When a spherical end is required on a CNC turning machined part, it's best to design the radius of the spherical end larger than the radius of the adjoining cylindrical portion. Designing this way eliminates the need to blend two surfaces that might not be perfectly concentric because separate tools typically form them.
Designing for Slots and Flats
Slots and flats can be produced with a concave surface at the material's end or bottom, with the curvature radius the same the milling cutter's. The bottom or end can be flat by transverse feeding of the cutter. If the function of the part does not require a flat surface, allow a concave surface, which is easier to produce.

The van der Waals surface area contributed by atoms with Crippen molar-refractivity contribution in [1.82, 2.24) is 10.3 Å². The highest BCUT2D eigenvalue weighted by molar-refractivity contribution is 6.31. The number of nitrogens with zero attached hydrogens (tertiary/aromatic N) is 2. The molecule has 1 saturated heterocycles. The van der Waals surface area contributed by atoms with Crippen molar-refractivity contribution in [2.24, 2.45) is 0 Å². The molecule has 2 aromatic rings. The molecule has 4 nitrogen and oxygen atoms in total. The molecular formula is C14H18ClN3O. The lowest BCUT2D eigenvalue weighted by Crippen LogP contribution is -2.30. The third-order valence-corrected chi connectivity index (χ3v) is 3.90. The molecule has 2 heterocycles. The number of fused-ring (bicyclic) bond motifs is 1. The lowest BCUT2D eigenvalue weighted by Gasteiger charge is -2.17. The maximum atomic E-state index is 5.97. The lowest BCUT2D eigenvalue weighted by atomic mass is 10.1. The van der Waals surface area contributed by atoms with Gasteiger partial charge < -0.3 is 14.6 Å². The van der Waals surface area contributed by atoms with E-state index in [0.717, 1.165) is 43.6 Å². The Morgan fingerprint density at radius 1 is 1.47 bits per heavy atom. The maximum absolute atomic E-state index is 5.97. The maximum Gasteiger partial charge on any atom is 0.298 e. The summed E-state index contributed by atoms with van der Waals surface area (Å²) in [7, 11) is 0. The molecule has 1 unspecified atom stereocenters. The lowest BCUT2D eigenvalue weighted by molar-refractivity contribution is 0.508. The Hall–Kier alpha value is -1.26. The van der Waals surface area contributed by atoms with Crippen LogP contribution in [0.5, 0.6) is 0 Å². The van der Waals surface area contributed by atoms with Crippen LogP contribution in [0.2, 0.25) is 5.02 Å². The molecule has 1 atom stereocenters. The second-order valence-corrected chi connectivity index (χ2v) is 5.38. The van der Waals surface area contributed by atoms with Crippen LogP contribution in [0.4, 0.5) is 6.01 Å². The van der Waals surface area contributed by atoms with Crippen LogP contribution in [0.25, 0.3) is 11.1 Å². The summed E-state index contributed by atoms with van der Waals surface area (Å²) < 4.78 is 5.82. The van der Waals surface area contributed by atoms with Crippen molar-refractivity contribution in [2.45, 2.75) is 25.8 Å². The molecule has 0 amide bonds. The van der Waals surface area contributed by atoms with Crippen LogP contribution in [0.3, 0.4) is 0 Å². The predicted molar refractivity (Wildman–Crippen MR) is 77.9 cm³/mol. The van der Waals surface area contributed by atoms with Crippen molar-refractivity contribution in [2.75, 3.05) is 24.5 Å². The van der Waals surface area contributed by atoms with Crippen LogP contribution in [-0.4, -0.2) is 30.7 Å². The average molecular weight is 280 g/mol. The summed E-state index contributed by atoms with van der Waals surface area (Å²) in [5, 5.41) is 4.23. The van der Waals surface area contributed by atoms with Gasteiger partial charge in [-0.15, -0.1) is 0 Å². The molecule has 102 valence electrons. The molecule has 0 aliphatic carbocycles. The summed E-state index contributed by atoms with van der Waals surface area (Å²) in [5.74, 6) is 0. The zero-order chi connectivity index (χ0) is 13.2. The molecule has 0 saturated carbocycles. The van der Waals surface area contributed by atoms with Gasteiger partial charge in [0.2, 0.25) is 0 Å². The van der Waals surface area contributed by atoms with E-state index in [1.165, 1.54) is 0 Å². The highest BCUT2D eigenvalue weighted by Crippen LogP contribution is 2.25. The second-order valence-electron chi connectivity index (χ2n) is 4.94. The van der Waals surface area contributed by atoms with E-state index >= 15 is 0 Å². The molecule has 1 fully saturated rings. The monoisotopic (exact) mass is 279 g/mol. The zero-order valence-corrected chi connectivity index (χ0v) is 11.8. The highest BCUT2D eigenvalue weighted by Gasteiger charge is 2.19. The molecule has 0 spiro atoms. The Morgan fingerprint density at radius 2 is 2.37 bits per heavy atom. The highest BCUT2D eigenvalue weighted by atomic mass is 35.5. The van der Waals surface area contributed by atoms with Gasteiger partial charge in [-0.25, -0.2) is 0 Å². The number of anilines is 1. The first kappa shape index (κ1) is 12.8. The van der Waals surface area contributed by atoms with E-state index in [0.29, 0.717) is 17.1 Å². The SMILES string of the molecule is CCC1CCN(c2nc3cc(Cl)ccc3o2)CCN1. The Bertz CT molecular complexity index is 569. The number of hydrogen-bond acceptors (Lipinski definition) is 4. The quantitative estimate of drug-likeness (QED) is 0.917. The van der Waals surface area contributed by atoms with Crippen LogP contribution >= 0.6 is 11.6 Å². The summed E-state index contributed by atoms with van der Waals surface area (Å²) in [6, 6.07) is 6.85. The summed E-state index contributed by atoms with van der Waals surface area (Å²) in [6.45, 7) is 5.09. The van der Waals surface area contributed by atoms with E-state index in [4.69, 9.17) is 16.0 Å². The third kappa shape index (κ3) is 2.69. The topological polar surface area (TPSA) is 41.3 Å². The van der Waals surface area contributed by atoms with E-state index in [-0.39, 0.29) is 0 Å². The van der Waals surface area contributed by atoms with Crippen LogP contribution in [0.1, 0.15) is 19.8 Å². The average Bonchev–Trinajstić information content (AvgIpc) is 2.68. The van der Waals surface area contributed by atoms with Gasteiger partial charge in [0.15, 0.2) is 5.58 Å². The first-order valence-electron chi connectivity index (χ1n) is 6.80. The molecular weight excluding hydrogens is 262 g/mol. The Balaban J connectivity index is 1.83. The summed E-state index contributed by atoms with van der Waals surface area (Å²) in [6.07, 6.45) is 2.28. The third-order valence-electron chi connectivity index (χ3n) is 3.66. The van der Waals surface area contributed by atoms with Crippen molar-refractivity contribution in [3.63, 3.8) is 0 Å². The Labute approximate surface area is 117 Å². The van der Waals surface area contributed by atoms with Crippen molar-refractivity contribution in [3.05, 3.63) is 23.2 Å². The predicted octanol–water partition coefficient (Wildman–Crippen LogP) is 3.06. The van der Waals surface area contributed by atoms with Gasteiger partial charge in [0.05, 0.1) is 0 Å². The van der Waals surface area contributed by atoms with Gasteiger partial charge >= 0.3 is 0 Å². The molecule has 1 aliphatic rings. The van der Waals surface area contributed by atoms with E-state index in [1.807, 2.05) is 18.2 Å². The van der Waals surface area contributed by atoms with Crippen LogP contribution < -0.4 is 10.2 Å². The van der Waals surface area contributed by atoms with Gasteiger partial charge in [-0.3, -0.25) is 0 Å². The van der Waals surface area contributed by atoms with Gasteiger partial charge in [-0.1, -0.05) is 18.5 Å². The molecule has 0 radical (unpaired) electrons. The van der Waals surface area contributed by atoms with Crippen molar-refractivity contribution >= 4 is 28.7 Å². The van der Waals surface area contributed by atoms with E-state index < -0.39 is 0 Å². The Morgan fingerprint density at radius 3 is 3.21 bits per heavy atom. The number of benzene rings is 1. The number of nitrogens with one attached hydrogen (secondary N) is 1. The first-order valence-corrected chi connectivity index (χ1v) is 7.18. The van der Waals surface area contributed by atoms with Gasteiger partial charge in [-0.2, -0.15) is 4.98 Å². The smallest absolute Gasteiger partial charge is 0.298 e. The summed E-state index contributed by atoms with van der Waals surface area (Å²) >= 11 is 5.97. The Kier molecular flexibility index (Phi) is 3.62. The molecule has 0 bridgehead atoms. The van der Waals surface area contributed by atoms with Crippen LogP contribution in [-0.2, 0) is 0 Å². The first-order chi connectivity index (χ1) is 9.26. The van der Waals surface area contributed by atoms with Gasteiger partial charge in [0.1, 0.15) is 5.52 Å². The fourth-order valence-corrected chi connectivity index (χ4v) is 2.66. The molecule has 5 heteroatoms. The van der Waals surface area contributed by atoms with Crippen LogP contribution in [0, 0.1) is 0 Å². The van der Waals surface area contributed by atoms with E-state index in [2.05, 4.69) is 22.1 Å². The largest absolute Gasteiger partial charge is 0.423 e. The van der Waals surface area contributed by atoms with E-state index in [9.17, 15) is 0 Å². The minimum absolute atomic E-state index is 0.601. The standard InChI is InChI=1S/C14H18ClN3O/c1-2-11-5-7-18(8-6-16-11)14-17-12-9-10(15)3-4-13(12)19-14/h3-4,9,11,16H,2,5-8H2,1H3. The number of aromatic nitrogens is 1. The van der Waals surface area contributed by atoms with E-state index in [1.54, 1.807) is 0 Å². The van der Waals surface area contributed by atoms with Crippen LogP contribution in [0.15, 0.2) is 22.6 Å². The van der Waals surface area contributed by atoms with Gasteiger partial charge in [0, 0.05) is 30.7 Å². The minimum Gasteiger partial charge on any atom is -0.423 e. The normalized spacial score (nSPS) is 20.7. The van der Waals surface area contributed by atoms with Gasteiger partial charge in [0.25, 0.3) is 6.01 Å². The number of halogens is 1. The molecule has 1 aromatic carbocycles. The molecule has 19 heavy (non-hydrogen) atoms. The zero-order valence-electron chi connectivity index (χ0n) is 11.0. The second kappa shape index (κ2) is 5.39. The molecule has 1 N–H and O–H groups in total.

Know Where to Engrave
Impression markings can be made as part of the regular operations of CNC turning machine as via milling engraving. Other positions of milled engraving require secondary operations.
Take Care with Thin Parts
Your design should minimize unsupported, delicate small-diameter work whenever possible. Doing so reduces work deflection from the cutting tool. Keeping parts as short as possible helps. Short, thicker parts are easier to machine than long, thin parts, as the latter requires tailstock or steady-rest support.
Designing for On-Demand Manufacturing
The perfect design is a crucial step in the CNC turning process. The other important step is choosing the right place to turn your design into a finished part.
MakerVerse gives you a one-stop shop platform for advanced manufacturing technologies, including CNC machining and additive manufacturing. Simply upload your design, choose your manufacturing technology and material, and receive your quote with the expected lead time.
If you need custom-tailored parts, we're ready to help you. Our engineering and operations experts can personally assist you with your entire project.